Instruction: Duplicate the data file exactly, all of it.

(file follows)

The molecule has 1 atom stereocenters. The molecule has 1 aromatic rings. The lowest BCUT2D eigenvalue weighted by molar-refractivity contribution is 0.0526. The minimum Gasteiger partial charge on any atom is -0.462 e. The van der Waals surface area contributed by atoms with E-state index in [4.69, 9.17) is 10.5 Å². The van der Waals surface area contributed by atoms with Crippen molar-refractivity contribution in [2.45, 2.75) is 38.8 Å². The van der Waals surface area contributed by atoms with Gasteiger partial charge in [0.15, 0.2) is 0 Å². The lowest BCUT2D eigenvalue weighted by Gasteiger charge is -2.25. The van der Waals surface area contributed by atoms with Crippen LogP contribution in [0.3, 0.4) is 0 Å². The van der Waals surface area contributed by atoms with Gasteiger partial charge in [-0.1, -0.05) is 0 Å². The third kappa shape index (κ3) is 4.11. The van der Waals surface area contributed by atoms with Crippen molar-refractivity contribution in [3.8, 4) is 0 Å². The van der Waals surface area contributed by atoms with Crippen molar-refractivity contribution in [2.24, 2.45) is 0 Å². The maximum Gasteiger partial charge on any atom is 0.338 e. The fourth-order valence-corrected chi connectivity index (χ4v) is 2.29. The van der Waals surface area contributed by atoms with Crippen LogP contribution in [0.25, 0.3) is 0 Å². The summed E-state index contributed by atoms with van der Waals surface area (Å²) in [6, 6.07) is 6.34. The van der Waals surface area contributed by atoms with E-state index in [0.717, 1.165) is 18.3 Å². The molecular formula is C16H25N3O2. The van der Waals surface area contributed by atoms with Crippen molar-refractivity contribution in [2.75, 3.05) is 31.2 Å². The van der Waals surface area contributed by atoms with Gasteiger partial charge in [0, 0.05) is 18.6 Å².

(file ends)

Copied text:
The molecule has 1 atom stereocenters. The molecule has 1 aromatic rings. The lowest BCUT2D eigenvalue weighted by molar-refractivity contribution is 0.0526. The minimum Gasteiger partial charge on any atom is -0.462 e. The van der Waals surface area contributed by atoms with E-state index in [4.69, 9.17) is 10.5 Å². The van der Waals surface area contributed by atoms with Crippen molar-refractivity contribution in [2.45, 2.75) is 38.8 Å². The van der Waals surface area contributed by atoms with Gasteiger partial charge in [0.15, 0.2) is 0 Å². The lowest BCUT2D eigenvalue weighted by Gasteiger charge is -2.25. The van der Waals surface area contributed by atoms with Crippen LogP contribution in [0.3, 0.4) is 0 Å². The van der Waals surface area contributed by atoms with Gasteiger partial charge in [-0.1, -0.05) is 0 Å². The third kappa shape index (κ3) is 4.11. The van der Waals surface area contributed by atoms with Crippen molar-refractivity contribution in [3.8, 4) is 0 Å². The van der Waals surface area contributed by atoms with Crippen molar-refractivity contribution in [2.24, 2.45) is 0 Å². The maximum Gasteiger partial charge on any atom is 0.338 e. The fourth-order valence-corrected chi connectivity index (χ4v) is 2.29. The van der Waals surface area contributed by atoms with Crippen LogP contribution in [0.25, 0.3) is 0 Å². The summed E-state index contributed by atoms with van der Waals surface area (Å²) in [6, 6.07) is 6.34. The van der Waals surface area contributed by atoms with E-state index in [0.717, 1.165) is 18.3 Å². The molecular formula is C16H25N3O2. The van der Waals surface area contributed by atoms with Crippen molar-refractivity contribution in [2.75, 3.05) is 31.2 Å². The van der Waals surface area contributed by atoms with Gasteiger partial charge in [0, 0.05) is 18.6 Å².